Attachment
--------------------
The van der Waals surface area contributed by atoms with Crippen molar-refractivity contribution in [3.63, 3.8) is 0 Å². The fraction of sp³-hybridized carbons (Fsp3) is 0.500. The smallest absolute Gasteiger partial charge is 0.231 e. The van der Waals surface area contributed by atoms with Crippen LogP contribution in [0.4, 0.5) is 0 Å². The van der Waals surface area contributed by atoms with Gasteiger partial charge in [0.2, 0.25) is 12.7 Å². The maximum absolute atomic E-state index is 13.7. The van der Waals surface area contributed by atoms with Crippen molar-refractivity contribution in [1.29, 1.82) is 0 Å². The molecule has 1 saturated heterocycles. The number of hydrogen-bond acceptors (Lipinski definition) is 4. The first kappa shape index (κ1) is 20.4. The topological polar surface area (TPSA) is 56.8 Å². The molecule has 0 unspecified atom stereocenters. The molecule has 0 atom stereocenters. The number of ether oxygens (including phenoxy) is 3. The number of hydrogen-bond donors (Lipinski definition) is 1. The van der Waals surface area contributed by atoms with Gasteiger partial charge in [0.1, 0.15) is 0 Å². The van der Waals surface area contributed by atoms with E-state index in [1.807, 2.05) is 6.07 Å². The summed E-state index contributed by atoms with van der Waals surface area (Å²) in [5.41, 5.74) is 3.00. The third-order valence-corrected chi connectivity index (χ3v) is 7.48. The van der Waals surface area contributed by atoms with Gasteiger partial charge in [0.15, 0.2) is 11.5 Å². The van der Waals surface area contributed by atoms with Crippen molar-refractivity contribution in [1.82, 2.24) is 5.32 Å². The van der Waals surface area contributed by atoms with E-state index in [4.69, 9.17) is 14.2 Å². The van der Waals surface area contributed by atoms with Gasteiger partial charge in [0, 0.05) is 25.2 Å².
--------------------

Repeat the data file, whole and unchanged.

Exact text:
The van der Waals surface area contributed by atoms with Crippen molar-refractivity contribution in [3.63, 3.8) is 0 Å². The fraction of sp³-hybridized carbons (Fsp3) is 0.500. The smallest absolute Gasteiger partial charge is 0.231 e. The van der Waals surface area contributed by atoms with Crippen LogP contribution in [0.4, 0.5) is 0 Å². The van der Waals surface area contributed by atoms with Gasteiger partial charge in [0.2, 0.25) is 12.7 Å². The maximum absolute atomic E-state index is 13.7. The van der Waals surface area contributed by atoms with Crippen molar-refractivity contribution in [1.29, 1.82) is 0 Å². The molecule has 1 saturated heterocycles. The number of hydrogen-bond acceptors (Lipinski definition) is 4. The first kappa shape index (κ1) is 20.4. The topological polar surface area (TPSA) is 56.8 Å². The molecule has 0 unspecified atom stereocenters. The molecule has 0 atom stereocenters. The number of ether oxygens (including phenoxy) is 3. The number of hydrogen-bond donors (Lipinski definition) is 1. The van der Waals surface area contributed by atoms with Gasteiger partial charge in [0.1, 0.15) is 0 Å². The van der Waals surface area contributed by atoms with E-state index in [1.807, 2.05) is 6.07 Å². The summed E-state index contributed by atoms with van der Waals surface area (Å²) in [5.41, 5.74) is 3.00. The third-order valence-corrected chi connectivity index (χ3v) is 7.48. The van der Waals surface area contributed by atoms with Gasteiger partial charge in [0.15, 0.2) is 11.5 Å². The van der Waals surface area contributed by atoms with Crippen molar-refractivity contribution in [1.82, 2.24) is 5.32 Å². The van der Waals surface area contributed by atoms with E-state index in [4.69, 9.17) is 14.2 Å². The van der Waals surface area contributed by atoms with Gasteiger partial charge in [0, 0.05) is 25.2 Å².